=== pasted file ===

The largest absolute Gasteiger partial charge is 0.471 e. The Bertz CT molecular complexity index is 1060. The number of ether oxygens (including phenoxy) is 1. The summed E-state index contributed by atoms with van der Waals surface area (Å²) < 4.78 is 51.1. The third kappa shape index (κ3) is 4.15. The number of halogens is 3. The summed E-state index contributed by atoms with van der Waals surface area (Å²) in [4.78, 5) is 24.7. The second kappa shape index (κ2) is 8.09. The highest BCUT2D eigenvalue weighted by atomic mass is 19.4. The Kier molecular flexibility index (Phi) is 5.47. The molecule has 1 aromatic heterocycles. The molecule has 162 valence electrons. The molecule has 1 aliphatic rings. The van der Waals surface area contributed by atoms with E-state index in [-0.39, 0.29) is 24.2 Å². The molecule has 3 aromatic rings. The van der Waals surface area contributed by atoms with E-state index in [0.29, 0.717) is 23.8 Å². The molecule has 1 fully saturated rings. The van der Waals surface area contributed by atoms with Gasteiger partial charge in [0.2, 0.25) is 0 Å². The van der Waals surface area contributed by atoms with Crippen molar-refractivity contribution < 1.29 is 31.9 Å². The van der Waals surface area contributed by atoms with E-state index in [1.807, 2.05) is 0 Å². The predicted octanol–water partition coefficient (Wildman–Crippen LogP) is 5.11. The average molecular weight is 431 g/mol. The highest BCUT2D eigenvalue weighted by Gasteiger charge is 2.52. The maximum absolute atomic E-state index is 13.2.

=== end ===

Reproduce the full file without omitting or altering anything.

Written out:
The largest absolute Gasteiger partial charge is 0.471 e. The Bertz CT molecular complexity index is 1060. The number of ether oxygens (including phenoxy) is 1. The summed E-state index contributed by atoms with van der Waals surface area (Å²) < 4.78 is 51.1. The third kappa shape index (κ3) is 4.15. The number of halogens is 3. The summed E-state index contributed by atoms with van der Waals surface area (Å²) in [4.78, 5) is 24.7. The second kappa shape index (κ2) is 8.09. The highest BCUT2D eigenvalue weighted by atomic mass is 19.4. The Kier molecular flexibility index (Phi) is 5.47. The molecule has 1 aromatic heterocycles. The molecule has 162 valence electrons. The molecule has 1 aliphatic rings. The van der Waals surface area contributed by atoms with E-state index in [-0.39, 0.29) is 24.2 Å². The molecule has 3 aromatic rings. The van der Waals surface area contributed by atoms with E-state index in [0.29, 0.717) is 23.8 Å². The molecule has 1 fully saturated rings. The van der Waals surface area contributed by atoms with Gasteiger partial charge in [0.2, 0.25) is 0 Å². The van der Waals surface area contributed by atoms with Crippen molar-refractivity contribution < 1.29 is 31.9 Å². The van der Waals surface area contributed by atoms with E-state index in [1.807, 2.05) is 0 Å². The predicted octanol–water partition coefficient (Wildman–Crippen LogP) is 5.11. The average molecular weight is 431 g/mol. The highest BCUT2D eigenvalue weighted by Gasteiger charge is 2.52. The maximum absolute atomic E-state index is 13.2.